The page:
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ARCHIVE: 'Phage List' - Archives (1988 - 1989)
DOCUMENT: phage #155 [NYT/Wines: FBI investigating computer VIRUS case.] (1 message, 1765 bytes)
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From: geoff@fernwood.mpk.ca.us (the tty of Geoff Goodfellow)
To: phage
Date: Tue 11:02:47 08/11/1988 EST
Subject: NYT/Wines: FBI investigating computer VIRUS case.
References: [Thread Prev: 154] [Thread Next: 156] [Message Prev: 154] [Message Next: 162]

A3656  7-Nov-88  18:23
FBI INVESTIGATING COMPUTER `VIRUS' CASE
By MICHAEL WINES
c.1988 N.Y. Times News Service=

	   WASHINGTON _ The Federal Bureau of Investigation began an
official criminal investigation Monday of the computer ``virus''
that crippled a nationwide Pentagon data network last week, and
officials indicated that a decision on whether to prosecute the
author of the renegade computer program was near.
	   Charles Steinmetz, a spokesman for the bureau, said an informal
inquiry into the computer incident over the weekend uncovered
``enough elements there for the Federals to investigate it
officially'' as a probable criminal act.
	   ``The matter is high priority,'' said Milt Ahlerich, the FBI's
chief spokesman.
	   A second law-enforcement official indicated, however, that it
was unclear whether the implanting of the virus in the Arpanet data
network, which brought 6,000 computer terminals to an electronic
standstill last Wednesday, could be prosecuted as a misdemeanor or
as a felony.
	   The man suspected of planting the virus in a Cornell University
computer terminal, Robert Tappan Morris, 23, a graduate student at
Cornell University, appeared briefly with his father outside his
parents' home in Arnold, Md., Monday afternoon, but declined to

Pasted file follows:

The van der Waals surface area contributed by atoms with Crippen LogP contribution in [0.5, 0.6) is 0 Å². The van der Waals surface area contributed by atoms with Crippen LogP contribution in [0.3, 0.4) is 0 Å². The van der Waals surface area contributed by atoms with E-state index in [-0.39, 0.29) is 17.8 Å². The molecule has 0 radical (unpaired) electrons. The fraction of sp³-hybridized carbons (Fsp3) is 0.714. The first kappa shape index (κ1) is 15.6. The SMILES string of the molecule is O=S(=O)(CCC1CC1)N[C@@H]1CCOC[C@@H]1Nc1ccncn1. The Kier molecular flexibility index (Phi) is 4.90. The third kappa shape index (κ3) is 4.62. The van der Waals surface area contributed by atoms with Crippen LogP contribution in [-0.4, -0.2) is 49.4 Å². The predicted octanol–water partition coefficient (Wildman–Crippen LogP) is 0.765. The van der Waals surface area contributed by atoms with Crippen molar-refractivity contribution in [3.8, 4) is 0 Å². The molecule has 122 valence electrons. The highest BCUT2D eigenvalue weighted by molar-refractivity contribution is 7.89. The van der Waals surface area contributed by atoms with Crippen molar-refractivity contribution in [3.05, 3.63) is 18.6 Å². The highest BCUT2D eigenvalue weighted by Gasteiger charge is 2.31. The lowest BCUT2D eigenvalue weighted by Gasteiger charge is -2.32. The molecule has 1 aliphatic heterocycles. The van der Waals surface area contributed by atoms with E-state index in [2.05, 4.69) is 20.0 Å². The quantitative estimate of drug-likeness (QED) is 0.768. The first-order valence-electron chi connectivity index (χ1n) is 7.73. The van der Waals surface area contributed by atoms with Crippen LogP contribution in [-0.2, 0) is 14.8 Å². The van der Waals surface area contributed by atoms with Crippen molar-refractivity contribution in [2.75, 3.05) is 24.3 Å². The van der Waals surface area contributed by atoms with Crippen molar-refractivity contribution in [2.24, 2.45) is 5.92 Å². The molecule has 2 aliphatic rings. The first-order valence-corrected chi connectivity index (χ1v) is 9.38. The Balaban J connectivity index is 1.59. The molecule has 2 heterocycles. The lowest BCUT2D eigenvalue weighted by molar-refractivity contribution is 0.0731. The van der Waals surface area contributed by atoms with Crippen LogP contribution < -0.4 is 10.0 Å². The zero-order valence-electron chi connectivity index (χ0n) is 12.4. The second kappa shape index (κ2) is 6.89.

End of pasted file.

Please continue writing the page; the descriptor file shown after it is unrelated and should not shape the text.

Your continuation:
discuss the incident.
	   It was the first time he had been seen in public since his name
was linked to the computer virus on Saturday.
	   Morris' father, Robert T. Morris Sr., is the chief computer
scientist for the National Computer Security Center near Baltimore,
the federal agency responsible for protecting classified data and
other national security information stored in computers.
	   Speaking outside his home, he said that ``everything I have
heard indicates that there was no intent of damage'' when the virus
was set loose in the Arpanet system.
	   Monday the younger Morris retained a Washington lawyer, Thomas
A. Guidoboni, to handle legal issues stemming from the incident.
	   ``We have notified the federal authorities of our representation
and his whereabouts,'' Guidoboni said in a statement. ``We are in
the process of investigating the facts and circumstances which have
been reported by the press in order to determine our course of
action.''
	   The FBI investigation of the younger Morris centers on potential
violations of a recent law, the Computer Fraud and Abuse Act of
1986.
	   The law makes it a misdemeanor, punishable by a fine and up to a
year in jail, to knowingly use a government computer without
authorization and to disrupt its normal operation. A second
violation is a felony and can be punished by a fine and up to 10
years in jail.
	   Under a second law being studied by federal officials in the
case, the use of a government computer to commit fraud is a felony
punishable by a fine of up to $250,000 and up to 20 years in prison.
	   No one has been prosecuted under the 1986 law.
	   One federal law-enforcement official familiar with the statute
said it was unclear whether the law applied to the virus incident
because no fraud or damage appears to have occurred and because it
was uncertain whether the person who created the virus intended to
plant it in government computer terminals.
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